The British Open amateur you should be paying attention to just turned pro
ST. ANDREWS, Scotland -- Ollie Schniederjans had just finish his amateur career in style, the Georgia Tech graduate shooting a five-under 67 in the final round of the Open Championship at the Old Course to secure a likely top-25 finish. But rather than think about his fond farewell, he was focused on his bright future.
"I've just got a lot of confidence run now," he said. "I'm ready to go. My game is in the best place it's ever been. I felt great the last two or three weeks."
The 22-year-old from Powder Springs, Ga., will make his pro debut at this week's RBC Canadian Open on a sponsor's exemption, before playing the following week at the Quicken Loan Championship. He also is in line to get exemptions into a pair of other PGA Tour events this summer, hoping that be can somehow earn enough money in these starts to earn a card on tour and avoid an apprenticeship on the Web.com Tour.
It's not outrageous to think that Schniederjans can do it. A contemporary of several current PGA Tour players -- he's part of the same high school class of 2011 as Jordan Spieth, Justin Thomas and Patrick Rodgers -- Schniederjans went the road less traveled by staying four years in college. In the process he earned first-team All-American honors two times and finished last summer as the No. 1 amateur in the world, which secured him exemptions into this year's U.S. and British Opens.
"I'm biased," Georgia Tech coach Bruce Heppler when I talked to him last month about Schniederjans, "but I haven't seen a player with his golf skills and his maturity off the course in a while. He's got an 'it' that is pretty special."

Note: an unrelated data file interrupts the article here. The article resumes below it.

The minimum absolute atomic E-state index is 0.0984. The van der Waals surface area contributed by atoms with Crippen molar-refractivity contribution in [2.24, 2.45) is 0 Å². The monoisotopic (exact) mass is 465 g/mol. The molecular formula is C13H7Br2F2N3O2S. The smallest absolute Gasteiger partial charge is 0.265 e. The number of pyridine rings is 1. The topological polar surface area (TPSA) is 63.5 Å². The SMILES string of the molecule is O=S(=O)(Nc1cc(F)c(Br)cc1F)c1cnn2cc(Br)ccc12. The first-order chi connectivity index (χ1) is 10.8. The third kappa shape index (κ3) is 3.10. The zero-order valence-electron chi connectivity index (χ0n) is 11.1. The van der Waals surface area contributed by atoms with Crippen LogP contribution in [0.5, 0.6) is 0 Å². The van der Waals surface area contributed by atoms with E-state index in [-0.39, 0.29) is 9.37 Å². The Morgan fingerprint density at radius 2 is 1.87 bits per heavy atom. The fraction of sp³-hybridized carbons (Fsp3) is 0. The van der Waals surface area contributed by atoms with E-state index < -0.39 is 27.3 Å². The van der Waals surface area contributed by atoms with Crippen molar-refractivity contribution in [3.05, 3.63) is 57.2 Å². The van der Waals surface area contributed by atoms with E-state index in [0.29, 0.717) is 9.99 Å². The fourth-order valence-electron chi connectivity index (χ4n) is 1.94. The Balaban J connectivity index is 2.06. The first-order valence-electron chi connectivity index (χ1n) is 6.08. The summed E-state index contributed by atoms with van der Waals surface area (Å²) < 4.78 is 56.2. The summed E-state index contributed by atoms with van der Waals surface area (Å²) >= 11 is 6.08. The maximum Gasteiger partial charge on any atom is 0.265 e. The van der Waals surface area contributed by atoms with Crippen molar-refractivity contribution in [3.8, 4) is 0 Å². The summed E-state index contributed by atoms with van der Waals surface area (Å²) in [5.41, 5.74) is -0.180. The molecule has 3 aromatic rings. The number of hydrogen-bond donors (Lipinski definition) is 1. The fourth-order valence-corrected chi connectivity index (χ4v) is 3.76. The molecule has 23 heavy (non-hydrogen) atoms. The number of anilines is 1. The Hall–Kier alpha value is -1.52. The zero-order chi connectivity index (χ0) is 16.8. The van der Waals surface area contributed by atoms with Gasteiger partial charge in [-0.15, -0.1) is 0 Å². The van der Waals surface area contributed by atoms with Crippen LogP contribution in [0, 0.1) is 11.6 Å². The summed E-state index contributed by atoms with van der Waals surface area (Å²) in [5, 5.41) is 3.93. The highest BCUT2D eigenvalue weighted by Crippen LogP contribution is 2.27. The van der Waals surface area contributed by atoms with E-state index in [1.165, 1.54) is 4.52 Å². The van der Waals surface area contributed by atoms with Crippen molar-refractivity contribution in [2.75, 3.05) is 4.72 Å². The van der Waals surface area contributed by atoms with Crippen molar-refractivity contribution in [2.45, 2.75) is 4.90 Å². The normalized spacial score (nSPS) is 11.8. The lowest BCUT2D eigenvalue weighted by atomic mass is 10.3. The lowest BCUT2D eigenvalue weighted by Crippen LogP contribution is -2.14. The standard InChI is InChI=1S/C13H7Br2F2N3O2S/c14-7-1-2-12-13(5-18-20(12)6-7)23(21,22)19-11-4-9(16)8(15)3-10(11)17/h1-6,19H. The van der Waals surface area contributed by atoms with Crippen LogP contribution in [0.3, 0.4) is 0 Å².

He showed some of "it" the past five weeks, making the cut at the Chambers Bay and here at St. Andrews, becoming only the third amateur to that in both Opens in the same year since 1960 (the others being Phil Mickelson and Tiger Woods).
If Schniederjans was tempted to turn pro after the end of his senior year in June, it was offset by the chance to play at Chambers Bay and St. Andrews. The decision proved critical in getting him set for the transition to the pro game.
"I really wanted these experiences in two majors, and I'm absolutely thrilled that I decided to do that. I think it's developed my game," said Schniederjans, who also played and made the cut at last week's Scottish Open. "I think it's developed me, incredible experiences. I've become really comfortable around all these guys. I've made good friends with some of the best players in the world, and it's been really cool to learn from them and play some practice rounds with them and catch up with Jordan who's having a decent year and get to know Phil and play a practice round with him. I feel comfortable out here."